Low wage payers set a low bar for wage earners
I'm a Chicago home care worker, and I just stormed the headquarters of one of our country's largest employers: McDonald's.
Why should I care about McDonald's? While I might not stand behind a McDonald's cash register or cook burgers on their grills, McDonald's workers' fight for a better wage is my fight too. When the fast-food giant pushes down pay, it sets the bar low for employers everywhere.
And when the company pretends it doesn't need to pay its fair share in taxes, resources like home care don't get the funding they need to run and run well.
I've been a home care worker for the past 11 years. It's important, hard work that's a vital lifeline for the some of the most vulnerable people in our area, including seniors and people with disabilities. But I can get only 27 hours of work each week, and I'm paid just $13.25/hour.
This means putting off paying my electricity bill in order to make rent. It's meant my two twin boys have delayed going to college. Instead, they've worked retail jobs to help our family pay the bills. Too many home care workers, fast-food workers and other parents in Joliet are in the same boat.
Ours was the largest-ever protest at a McDonald's shareholder's meeting. Along with thousands of other underpaid workers from around the country, we descended on company headquarters -- and even pitched an overnight encampment -- demanding they raise pay to $15 and stop their tax avoidance. It's about time.
Our economy isn't working when families play by the rules and still can't get by. But I am not the only one. From Chicago to Portland, and from Tampa to Atlantic City, too many Americans are doing important jobs and are paid less than $15 an hour.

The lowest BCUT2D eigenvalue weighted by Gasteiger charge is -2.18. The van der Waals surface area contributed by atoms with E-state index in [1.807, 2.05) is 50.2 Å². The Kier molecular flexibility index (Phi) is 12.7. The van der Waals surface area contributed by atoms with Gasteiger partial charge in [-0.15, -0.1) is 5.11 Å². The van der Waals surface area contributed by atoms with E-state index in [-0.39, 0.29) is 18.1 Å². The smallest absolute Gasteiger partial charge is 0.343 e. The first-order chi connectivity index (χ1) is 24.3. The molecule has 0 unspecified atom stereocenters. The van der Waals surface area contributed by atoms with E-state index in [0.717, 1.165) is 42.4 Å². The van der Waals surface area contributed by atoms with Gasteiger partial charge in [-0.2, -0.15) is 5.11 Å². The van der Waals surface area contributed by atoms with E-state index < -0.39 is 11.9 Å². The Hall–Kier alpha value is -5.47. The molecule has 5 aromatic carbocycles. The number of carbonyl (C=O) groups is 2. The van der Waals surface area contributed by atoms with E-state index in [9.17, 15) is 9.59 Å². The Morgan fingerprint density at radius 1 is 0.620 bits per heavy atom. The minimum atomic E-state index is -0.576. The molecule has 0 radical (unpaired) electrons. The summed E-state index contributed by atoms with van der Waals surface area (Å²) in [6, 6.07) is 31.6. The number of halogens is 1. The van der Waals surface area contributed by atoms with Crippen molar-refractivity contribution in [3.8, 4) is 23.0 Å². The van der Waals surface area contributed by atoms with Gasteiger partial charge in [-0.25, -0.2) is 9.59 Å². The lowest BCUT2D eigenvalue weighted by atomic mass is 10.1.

How did it end up like this? Big corporations, like McDonald's, have created a low-wage economic model that has hollowed out our middle class. When so many people work for so little at our largest employers, pay goes down for everyone.
In home care, the effect of low wages is high turnover and an understaffed workforce that can't meet all the needs of our communities. In Illinois, for example, for every 10 seniors in need of care services, there's only one care provider available. That's a huge gap, and one that needs to be fixed.
Nationwide, low wages paid by big business cost taxpayers more than $150 billion in the form of help to underpaid workers, such as food assistance and housing support. McDonald's alone costs taxpayers one billion dollars a year.
This is wrong. McDonald's can afford to give its workers a raise. It makes billions of dollars in profits a year. Its share price is at record highs. The shareholders who meet each year in Chicago have become wealthy from selling McDonald's food, and it is time the people who make and serve it got a share of the success.
It is time the people who work "McJobs" are lifted up, paid a fair wage and have access to the resources they need to get by.
Demanding $15 an hour is not unreasonable. It is a fair wage for hard work. A raise would certainly change my life. I could have money in a savings account. I could pay my electricity bill and rent on time. I could put money aside for my kids' college plans.
It would mean no longer pinching pennies and stressing about the future.
That is why I marched on McDonald's shareholder meeting with more than 10,000 other underpaid workers, and am continuing my calls for change. It isn't just about changing one company. It is about changing our whole country and winning a fairer deal for all Americans who want a living wage for their hard work.
Denise Brown is a home care worker in Joliet and a leader in the Fight for $15.